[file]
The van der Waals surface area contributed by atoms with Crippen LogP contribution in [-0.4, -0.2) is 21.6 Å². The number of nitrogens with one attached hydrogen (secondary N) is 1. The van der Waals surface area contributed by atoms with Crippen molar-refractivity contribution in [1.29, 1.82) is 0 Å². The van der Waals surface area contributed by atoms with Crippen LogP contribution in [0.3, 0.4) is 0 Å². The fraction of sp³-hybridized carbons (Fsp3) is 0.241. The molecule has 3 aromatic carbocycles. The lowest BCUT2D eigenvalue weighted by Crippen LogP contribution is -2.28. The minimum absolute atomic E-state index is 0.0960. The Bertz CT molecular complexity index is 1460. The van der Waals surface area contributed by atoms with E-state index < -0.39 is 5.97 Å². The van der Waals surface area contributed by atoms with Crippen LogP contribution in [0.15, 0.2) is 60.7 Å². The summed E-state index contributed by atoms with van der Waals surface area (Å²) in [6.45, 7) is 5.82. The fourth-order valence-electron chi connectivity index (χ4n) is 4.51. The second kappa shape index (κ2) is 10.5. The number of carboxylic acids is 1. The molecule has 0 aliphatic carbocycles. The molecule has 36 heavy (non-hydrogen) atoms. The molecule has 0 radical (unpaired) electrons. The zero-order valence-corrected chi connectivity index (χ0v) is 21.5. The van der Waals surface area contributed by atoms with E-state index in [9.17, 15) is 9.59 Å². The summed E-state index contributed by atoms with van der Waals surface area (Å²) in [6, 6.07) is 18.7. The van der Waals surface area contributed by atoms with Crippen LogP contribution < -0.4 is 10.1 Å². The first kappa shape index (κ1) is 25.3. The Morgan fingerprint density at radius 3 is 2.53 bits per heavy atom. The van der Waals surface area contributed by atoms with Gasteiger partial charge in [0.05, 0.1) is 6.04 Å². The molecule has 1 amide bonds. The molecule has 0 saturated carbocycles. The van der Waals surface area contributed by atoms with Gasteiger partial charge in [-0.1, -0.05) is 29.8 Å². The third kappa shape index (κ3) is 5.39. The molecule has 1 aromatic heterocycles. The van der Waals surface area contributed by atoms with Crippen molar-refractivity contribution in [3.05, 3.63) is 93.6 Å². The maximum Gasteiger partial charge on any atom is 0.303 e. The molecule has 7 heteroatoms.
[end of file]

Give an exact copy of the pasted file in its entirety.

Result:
The van der Waals surface area contributed by atoms with Crippen LogP contribution in [-0.4, -0.2) is 21.6 Å². The number of nitrogens with one attached hydrogen (secondary N) is 1. The van der Waals surface area contributed by atoms with Crippen molar-refractivity contribution in [1.29, 1.82) is 0 Å². The van der Waals surface area contributed by atoms with Crippen LogP contribution in [0.3, 0.4) is 0 Å². The fraction of sp³-hybridized carbons (Fsp3) is 0.241. The molecule has 3 aromatic carbocycles. The lowest BCUT2D eigenvalue weighted by Crippen LogP contribution is -2.28. The minimum absolute atomic E-state index is 0.0960. The Bertz CT molecular complexity index is 1460. The van der Waals surface area contributed by atoms with E-state index < -0.39 is 5.97 Å². The van der Waals surface area contributed by atoms with Crippen LogP contribution in [0.15, 0.2) is 60.7 Å². The summed E-state index contributed by atoms with van der Waals surface area (Å²) in [6.45, 7) is 5.82. The fourth-order valence-electron chi connectivity index (χ4n) is 4.51. The second kappa shape index (κ2) is 10.5. The number of carboxylic acids is 1. The molecule has 0 aliphatic carbocycles. The molecule has 36 heavy (non-hydrogen) atoms. The molecule has 0 radical (unpaired) electrons. The zero-order valence-corrected chi connectivity index (χ0v) is 21.5. The van der Waals surface area contributed by atoms with E-state index in [9.17, 15) is 9.59 Å². The summed E-state index contributed by atoms with van der Waals surface area (Å²) in [6, 6.07) is 18.7. The van der Waals surface area contributed by atoms with Crippen LogP contribution < -0.4 is 10.1 Å². The first kappa shape index (κ1) is 25.3. The Morgan fingerprint density at radius 3 is 2.53 bits per heavy atom. The van der Waals surface area contributed by atoms with Gasteiger partial charge in [0.05, 0.1) is 6.04 Å². The molecule has 1 amide bonds. The molecule has 0 saturated carbocycles. The van der Waals surface area contributed by atoms with Gasteiger partial charge in [-0.1, -0.05) is 29.8 Å². The third kappa shape index (κ3) is 5.39. The molecule has 1 aromatic heterocycles. The van der Waals surface area contributed by atoms with Crippen molar-refractivity contribution in [3.05, 3.63) is 93.6 Å². The maximum Gasteiger partial charge on any atom is 0.303 e. The molecule has 7 heteroatoms.